“Mrs. Hooks, I ate a Snickers.”
I felt hot and cold at the same time.
“Did you eat all of it?”
I found myself desperately trying to remember what steps were outlined in the emergency plan I was given at the beginning of the year. All I knew was that I needed to get my student to the nurse IMMEDIATELY…
I have to admit that I was an eye-roller before this incident. Allergies to gluten, nuts, and dairy always triggered a sarcastic response from me because I viewed it as just another piece of information that I had to remember. As a teacher, I have approximately 60 kids each year with IEP’s, 504 plans, allergies, intervention schedules, and so much more that I am expected to remember daily. It seemed so overwhelming. But I didn’t realize until one of my students was in danger that this information is not just something else to check off on a list.
I know it can be frustrating as a parent to get that letter. You know the one that says your child is in a nut-free classroom this year. Now you can’t just slap a PB&J together for lunch each day. There will be no Reese’s Peanut Butter cups on Valentine’s Day or store-bought cupcakes for your child’s birthday. It seems like a major inconvenience. I get it. I was you once.
However, I now know that food allergies in the classroom present a real danger.
If I had taken the time to discuss with my students what could happen to our friends if they eat something that they have an allergy to, maybe my student wouldn’t have given that piece of candy to her friend.
If I had done more to educate the parents, maybe the offending treat would have never made its way to school. I’ll never know if this situation could have been avoided. What I do know is that I will now inconvenience myself and every adult around my students in an effort to keep them safe.
I totally understand why the parent of a child without allergies doesn’t “get it.” Your child can plop down at a restaurant on the field trip and eat any ol’ thing. Some children can’t though, and it is up to the adults to advocate for them and their well-being.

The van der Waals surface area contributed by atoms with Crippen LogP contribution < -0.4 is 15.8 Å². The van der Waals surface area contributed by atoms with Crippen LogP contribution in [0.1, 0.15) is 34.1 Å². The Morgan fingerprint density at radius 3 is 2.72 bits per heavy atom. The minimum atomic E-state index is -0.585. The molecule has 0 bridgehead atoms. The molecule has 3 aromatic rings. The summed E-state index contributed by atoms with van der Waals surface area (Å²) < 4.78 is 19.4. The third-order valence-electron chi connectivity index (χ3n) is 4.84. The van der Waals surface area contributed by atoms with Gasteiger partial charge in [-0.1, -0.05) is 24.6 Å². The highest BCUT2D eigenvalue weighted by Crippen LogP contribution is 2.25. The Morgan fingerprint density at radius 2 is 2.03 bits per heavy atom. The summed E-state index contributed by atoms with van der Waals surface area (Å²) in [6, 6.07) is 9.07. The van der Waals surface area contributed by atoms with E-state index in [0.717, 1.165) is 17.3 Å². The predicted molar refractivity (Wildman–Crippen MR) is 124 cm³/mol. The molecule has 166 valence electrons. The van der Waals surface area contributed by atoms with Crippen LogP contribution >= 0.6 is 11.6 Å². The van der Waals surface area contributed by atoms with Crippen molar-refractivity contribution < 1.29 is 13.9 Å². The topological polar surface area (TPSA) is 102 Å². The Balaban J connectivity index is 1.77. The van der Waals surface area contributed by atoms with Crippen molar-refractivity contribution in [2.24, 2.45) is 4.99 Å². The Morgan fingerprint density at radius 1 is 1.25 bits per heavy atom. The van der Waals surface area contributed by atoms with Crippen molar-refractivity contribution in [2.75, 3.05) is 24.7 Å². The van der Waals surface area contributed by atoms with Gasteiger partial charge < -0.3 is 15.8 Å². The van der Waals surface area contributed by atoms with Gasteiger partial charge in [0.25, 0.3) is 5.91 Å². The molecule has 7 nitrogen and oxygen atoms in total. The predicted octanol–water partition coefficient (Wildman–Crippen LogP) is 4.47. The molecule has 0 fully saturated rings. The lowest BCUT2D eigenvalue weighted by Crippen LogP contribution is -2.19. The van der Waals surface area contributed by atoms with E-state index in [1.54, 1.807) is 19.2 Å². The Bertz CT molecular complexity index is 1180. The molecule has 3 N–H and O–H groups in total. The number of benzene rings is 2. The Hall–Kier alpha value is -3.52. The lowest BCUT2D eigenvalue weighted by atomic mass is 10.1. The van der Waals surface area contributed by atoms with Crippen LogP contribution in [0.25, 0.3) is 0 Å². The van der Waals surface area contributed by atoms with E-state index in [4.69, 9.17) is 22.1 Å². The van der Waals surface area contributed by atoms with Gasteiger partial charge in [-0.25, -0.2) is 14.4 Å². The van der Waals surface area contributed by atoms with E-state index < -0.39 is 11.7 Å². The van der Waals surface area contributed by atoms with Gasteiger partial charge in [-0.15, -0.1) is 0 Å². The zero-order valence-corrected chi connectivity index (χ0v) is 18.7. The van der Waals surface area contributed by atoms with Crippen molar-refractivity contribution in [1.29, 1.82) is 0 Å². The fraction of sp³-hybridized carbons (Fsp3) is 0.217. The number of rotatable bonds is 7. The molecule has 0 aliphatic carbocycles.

The Danger Of Food Allergies
My student made it out of this scary incident totally unharmed, but others aren’t so lucky. I say “unharmed” but that only means she was OK afterward.
But when the incident occurred she was given an epinephrine injection by our school nurse and rushed to the emergency room by ambulance. All of this happened while her mother was speeding to the ER to meet the ambulance with thoughts in her head that are unfathomable to me as the parent of an allergy-free child.
The other students I referred to who haven’t been so “lucky” could face wheezing, tightness in the throat, swelling, anaphylaxis, itching, and digestive issues, and even die. And, unfortunately, Epi-Pens aren’t a guarantee. Yes, it is designed to help stop anaphylaxis, but a secondary reaction can occur and may be followed by death.
Something else to consider is this: some kiddos don’t even have to ingest or touch the offending items for a reaction to occur. These reactions can occur just by being in the same room or touching an object that someone else touched with nut residue on their hands.
So maybe when you get that letter next time, don’t roll your eyes like I used to do. Have a chat with your little ones about allergies, the life and death danger that some of their friends face, and be thankful for your own health.